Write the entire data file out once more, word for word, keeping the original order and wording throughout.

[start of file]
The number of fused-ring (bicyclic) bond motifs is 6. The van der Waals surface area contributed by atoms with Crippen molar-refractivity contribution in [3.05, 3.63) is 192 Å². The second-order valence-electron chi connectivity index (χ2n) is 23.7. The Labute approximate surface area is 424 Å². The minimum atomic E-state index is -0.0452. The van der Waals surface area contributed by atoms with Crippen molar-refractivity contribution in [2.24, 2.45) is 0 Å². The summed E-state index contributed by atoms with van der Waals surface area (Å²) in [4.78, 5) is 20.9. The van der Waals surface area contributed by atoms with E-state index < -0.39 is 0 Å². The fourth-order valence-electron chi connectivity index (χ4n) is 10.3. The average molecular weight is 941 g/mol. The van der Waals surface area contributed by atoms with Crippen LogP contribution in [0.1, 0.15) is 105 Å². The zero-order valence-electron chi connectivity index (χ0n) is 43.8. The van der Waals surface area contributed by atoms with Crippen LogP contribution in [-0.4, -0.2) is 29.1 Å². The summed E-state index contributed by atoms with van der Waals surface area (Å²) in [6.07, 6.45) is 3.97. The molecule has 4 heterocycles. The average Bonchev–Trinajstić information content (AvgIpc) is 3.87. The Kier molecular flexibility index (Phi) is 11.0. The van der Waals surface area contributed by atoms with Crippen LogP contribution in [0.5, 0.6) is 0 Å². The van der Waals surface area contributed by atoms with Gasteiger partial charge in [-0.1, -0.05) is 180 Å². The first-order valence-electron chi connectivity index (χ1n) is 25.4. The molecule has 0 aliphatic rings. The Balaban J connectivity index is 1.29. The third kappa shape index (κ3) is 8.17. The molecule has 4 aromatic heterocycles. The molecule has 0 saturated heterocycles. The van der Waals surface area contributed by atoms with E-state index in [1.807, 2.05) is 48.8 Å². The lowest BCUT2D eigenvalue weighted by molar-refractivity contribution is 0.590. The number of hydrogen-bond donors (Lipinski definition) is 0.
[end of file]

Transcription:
The number of fused-ring (bicyclic) bond motifs is 6. The van der Waals surface area contributed by atoms with Crippen molar-refractivity contribution in [3.05, 3.63) is 192 Å². The second-order valence-electron chi connectivity index (χ2n) is 23.7. The Labute approximate surface area is 424 Å². The minimum atomic E-state index is -0.0452. The van der Waals surface area contributed by atoms with Crippen molar-refractivity contribution in [2.24, 2.45) is 0 Å². The summed E-state index contributed by atoms with van der Waals surface area (Å²) in [4.78, 5) is 20.9. The van der Waals surface area contributed by atoms with E-state index < -0.39 is 0 Å². The fourth-order valence-electron chi connectivity index (χ4n) is 10.3. The average molecular weight is 941 g/mol. The van der Waals surface area contributed by atoms with Crippen LogP contribution in [0.1, 0.15) is 105 Å². The zero-order valence-electron chi connectivity index (χ0n) is 43.8. The van der Waals surface area contributed by atoms with Crippen LogP contribution in [-0.4, -0.2) is 29.1 Å². The summed E-state index contributed by atoms with van der Waals surface area (Å²) in [6.07, 6.45) is 3.97. The molecule has 4 heterocycles. The average Bonchev–Trinajstić information content (AvgIpc) is 3.87. The Kier molecular flexibility index (Phi) is 11.0. The van der Waals surface area contributed by atoms with Crippen LogP contribution in [0.5, 0.6) is 0 Å². The van der Waals surface area contributed by atoms with Gasteiger partial charge in [-0.1, -0.05) is 180 Å². The first-order valence-electron chi connectivity index (χ1n) is 25.4. The molecule has 0 aliphatic rings. The Balaban J connectivity index is 1.29. The third kappa shape index (κ3) is 8.17. The molecule has 4 aromatic heterocycles. The molecule has 0 saturated heterocycles. The van der Waals surface area contributed by atoms with E-state index in [1.807, 2.05) is 48.8 Å². The lowest BCUT2D eigenvalue weighted by molar-refractivity contribution is 0.590. The number of hydrogen-bond donors (Lipinski definition) is 0.